Toward the end of this article, Joe Biden is quoted as follows:
Say what? You just assumed it would work as hoped?!?
Is this not about the goofiest thing he’s ever said?
Joe: Your job is to manage “technology geeks” (or perhaps more accurately, to cause them to be properly managed). To say that you & your boss handled this by simply assuming it would go well looks like a spectacular admission of incompetence.
The only thing I saw that pinged my radar as an IT guy is the supposed change in the last weeks of the project to require a user Id to browse the available options. As an IT guy I can totally get how this would adversely impact the error-free rollout of the product.
On the other hand, I can see how the requirement to require or not require user IDs to browse could be hotly contested, and thus not decided until the last minute. Sure, on the one hand you’d like people to be able to make theoretical plans. On the other hand, users are stupid. There would be a certain percentage of them who would deliberately, or by mistake, browse for plans using the wrong theoretical inputs, and then be SHOCKED! when the actual rates are different than the rates for the (wrong) information they provided in the non-ID-requiring sample site. Thus making easy fodder for the – correct or not – reflexively anti-Obama pundit organizations.
I think I finally understand why so many Democrats are desperate for Hillary Clinton to run in 2016. The thought of Joe Biden being president must be terrifying. He’s pretty much the Sarah Palin of the Democratic Party. The only way he’ll ever get into the Oval Office is if he pushes Obama down an elevator shaft or something.
Once again I am surprised that someone let Joe Biden speak to the public. Obama needs to ask one of the Secret Service agent to punch Biden in the arm every time he speaks outside of Congress or Cabinet meetings.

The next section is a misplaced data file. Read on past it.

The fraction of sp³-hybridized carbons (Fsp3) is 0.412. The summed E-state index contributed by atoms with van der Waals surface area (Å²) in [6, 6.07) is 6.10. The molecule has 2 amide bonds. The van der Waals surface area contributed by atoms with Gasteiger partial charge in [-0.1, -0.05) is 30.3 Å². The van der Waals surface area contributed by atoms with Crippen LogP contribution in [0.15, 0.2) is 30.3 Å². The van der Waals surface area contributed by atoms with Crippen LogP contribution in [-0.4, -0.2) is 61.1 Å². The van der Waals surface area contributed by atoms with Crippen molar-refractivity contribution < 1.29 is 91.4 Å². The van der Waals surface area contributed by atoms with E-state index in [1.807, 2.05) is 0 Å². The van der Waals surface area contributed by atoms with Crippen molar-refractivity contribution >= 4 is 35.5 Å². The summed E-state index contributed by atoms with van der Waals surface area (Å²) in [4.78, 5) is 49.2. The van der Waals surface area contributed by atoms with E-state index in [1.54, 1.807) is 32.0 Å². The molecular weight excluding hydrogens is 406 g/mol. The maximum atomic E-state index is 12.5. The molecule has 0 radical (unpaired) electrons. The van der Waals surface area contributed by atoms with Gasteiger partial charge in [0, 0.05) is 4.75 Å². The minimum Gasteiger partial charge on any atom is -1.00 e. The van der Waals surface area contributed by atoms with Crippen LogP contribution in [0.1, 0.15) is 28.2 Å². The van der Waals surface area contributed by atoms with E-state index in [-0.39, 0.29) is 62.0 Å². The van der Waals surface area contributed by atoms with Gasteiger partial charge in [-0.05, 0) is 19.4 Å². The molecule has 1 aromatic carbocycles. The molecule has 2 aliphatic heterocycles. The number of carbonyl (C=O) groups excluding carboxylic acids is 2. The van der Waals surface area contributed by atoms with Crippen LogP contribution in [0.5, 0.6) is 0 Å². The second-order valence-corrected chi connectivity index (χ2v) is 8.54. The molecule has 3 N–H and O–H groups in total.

Wasn’t there something about feet dragging for anything even remotely related to this program, conveniently by people who wanted this system to fail? I seem to remember threats of shutting down the government over this and constant demands to move the bar and negotiate changes and concessions to the plan. I wonder how those contract programmers handled all those daily changes?
Well, much like “Mr Blanding’s Dream House”, constant changes seem to have affected their work:
"[In more than four hours of testimony before the House Energy and Commerce Committee, officials of companies hired to create the HealthCare.gov website cited a lack of testing on the full system and
last-minute changes by the federal agency overseeing the online enrollment system.
There are automated QA systems that are built specifically to stress test systems implementations like this. They didn’t need to invent any new technology here. Do you really think that Amazon, Google or Facebook just throw up changes to their systems without a formal testing methodology including stress tests? I do it for the systems under my responsibility as well just like all competent IT and business managers insist on.
I imagine that Google, YouTube, iTunes, and any number of other high-traffic websites might be able to offer a few pointers on this.
Incidentally, I remember reading a few days ago that the government was going to get help from Google, Oracle, and RedHat to help fix the website. Perhaps it’ll help, but I can’t help thinking of the old adage, “Too many cooks spoil the broth.” That’s an awful lot of 800-pound gorillas in the same room.
I once was part of a team evaluating a failed IT project. My major contribution to the report was to note how the head of Finance made a point of noting that he wasn’t “one of the propeller-heads”, ie, not an IT person. OK, it is legitimate to state that you, as a supervisor, are not an IT guy.
However, if you are overseeing an IT project, and you regard the experts you are supervising as “propeller heads”, it is not at all surprising that your project fails. Contempt for the people you have working on your project is about as certain a guarantee of failure as you can find.